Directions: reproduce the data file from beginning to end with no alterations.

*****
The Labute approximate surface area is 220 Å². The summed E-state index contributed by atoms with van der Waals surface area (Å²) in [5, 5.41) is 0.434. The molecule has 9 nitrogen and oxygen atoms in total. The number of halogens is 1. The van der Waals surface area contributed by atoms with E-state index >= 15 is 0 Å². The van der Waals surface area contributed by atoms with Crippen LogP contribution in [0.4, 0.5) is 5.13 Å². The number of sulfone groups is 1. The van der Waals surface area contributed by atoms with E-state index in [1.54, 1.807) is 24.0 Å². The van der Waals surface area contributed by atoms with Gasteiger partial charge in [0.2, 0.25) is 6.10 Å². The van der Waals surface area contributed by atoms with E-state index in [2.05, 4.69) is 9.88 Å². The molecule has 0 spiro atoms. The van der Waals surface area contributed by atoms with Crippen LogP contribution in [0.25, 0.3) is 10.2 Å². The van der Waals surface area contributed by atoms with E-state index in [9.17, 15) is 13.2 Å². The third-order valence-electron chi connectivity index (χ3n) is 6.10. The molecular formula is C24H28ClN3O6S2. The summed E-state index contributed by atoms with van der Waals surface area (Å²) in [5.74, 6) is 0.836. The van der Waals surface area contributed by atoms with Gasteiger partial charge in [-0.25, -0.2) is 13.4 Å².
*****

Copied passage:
The Labute approximate surface area is 220 Å². The summed E-state index contributed by atoms with van der Waals surface area (Å²) in [5, 5.41) is 0.434. The molecule has 9 nitrogen and oxygen atoms in total. The number of halogens is 1. The van der Waals surface area contributed by atoms with E-state index >= 15 is 0 Å². The van der Waals surface area contributed by atoms with Crippen LogP contribution in [0.4, 0.5) is 5.13 Å². The number of sulfone groups is 1. The van der Waals surface area contributed by atoms with E-state index in [1.54, 1.807) is 24.0 Å². The van der Waals surface area contributed by atoms with Gasteiger partial charge in [0.2, 0.25) is 6.10 Å². The van der Waals surface area contributed by atoms with E-state index in [2.05, 4.69) is 9.88 Å². The molecule has 0 spiro atoms. The van der Waals surface area contributed by atoms with Crippen LogP contribution in [0.25, 0.3) is 10.2 Å². The van der Waals surface area contributed by atoms with E-state index in [9.17, 15) is 13.2 Å². The third-order valence-electron chi connectivity index (χ3n) is 6.10. The molecular formula is C24H28ClN3O6S2. The summed E-state index contributed by atoms with van der Waals surface area (Å²) in [5.74, 6) is 0.836. The van der Waals surface area contributed by atoms with Gasteiger partial charge in [-0.25, -0.2) is 13.4 Å².